During these strange, Covid-days, I’ve found that reading about free-ranging wolves has been strangely comforting. Wolves are great characters; across cultures they’ve long been symbols of fear and badness. Authors such as Kate Forsyth and Amelia Starling have written about their metaphoric use in folk stories, warning women not to talk to strangers in the woods (or you may be tricked and eaten). However as our lives become more urban and our deep longing for wild places becomes more acute, perhaps this metaphoric use of wolves is shifting.
In The Wisdom of Wolves, Elli Radinger shares anecdotes from years of wolf observations, including moments when she’s just metres away from a wild animal. She’s watched wolf families for twenty-five years as they hunt, play and learn. Elli’s carefully researched book questions wolf stereotypes and previously accepted ideas about these iconic animals.
One chapter which I found fascinating, is devoted to the symbiotic, millenia-old friendship between wolves and ravens, both highly intelligent, family oriented creatures. It seems that ravens tease and play with wolf pups. Radinger reports that when adult wolves, ‘summon one another to the hunt by howling, their winged companions react just as excitedly as my Labrador bitch when she hears the rattle of the food bowl … the table is about to be laid.’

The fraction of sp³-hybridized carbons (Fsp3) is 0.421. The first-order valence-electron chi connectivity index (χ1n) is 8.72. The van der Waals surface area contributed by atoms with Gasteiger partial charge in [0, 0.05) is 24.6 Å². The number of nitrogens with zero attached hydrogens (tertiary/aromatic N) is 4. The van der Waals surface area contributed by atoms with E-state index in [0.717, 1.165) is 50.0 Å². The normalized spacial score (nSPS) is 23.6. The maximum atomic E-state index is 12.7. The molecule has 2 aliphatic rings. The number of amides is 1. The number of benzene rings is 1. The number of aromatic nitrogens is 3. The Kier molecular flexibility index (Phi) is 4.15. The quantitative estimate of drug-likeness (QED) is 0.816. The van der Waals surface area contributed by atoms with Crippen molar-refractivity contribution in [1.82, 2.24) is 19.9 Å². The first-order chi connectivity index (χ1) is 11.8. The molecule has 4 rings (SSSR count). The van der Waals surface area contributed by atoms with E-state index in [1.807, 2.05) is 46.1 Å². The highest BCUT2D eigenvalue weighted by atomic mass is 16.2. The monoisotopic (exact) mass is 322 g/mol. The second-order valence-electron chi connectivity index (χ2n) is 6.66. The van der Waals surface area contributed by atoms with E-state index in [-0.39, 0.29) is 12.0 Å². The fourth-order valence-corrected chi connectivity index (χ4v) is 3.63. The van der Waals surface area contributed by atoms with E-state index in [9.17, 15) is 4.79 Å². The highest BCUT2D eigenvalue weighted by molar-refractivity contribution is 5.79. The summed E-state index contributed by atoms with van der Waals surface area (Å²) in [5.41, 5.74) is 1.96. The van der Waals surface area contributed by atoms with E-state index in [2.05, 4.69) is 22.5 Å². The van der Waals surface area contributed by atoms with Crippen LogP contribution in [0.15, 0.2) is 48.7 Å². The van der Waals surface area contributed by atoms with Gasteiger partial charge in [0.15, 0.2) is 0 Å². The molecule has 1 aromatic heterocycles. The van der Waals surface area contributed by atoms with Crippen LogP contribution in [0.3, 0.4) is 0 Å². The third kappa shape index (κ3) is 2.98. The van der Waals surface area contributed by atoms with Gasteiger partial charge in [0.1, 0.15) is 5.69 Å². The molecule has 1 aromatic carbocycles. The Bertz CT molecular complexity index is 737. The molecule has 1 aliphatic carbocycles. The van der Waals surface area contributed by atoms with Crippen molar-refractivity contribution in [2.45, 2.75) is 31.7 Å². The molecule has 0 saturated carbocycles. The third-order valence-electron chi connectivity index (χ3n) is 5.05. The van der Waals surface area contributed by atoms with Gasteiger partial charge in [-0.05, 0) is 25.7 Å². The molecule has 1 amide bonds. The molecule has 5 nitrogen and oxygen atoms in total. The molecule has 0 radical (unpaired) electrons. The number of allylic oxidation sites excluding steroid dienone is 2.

Another book on my reading stack, We Are Wolves by Katrina Nannestad is set in East Prussia during WWII. The blurb reads, … Sometimes it’s good to be wild. Sometimes you have to be wild. I’m looking forward to reading this new story about human/wolf wildness. If you’ve already read it, please let me know what you thought. I’m also reading Ahn Do’s Wolf Girl.
World history and mythology are rich in lupine characters, from Rome’s Romulus and Remus, the constellation Sirius, The Boy who Cried Wolf and that Biblical wolf in sheep’s clothing, just to name a few.
One of my favourite novels and perhaps the classic wolf wildness story is Jack London’s, Call of the Wild, exploring the crossover from domesticity to wildness, then the reverse in Wild Fang. Originally published in 1903, it’s interesting to see how cover image styles have changed over the years.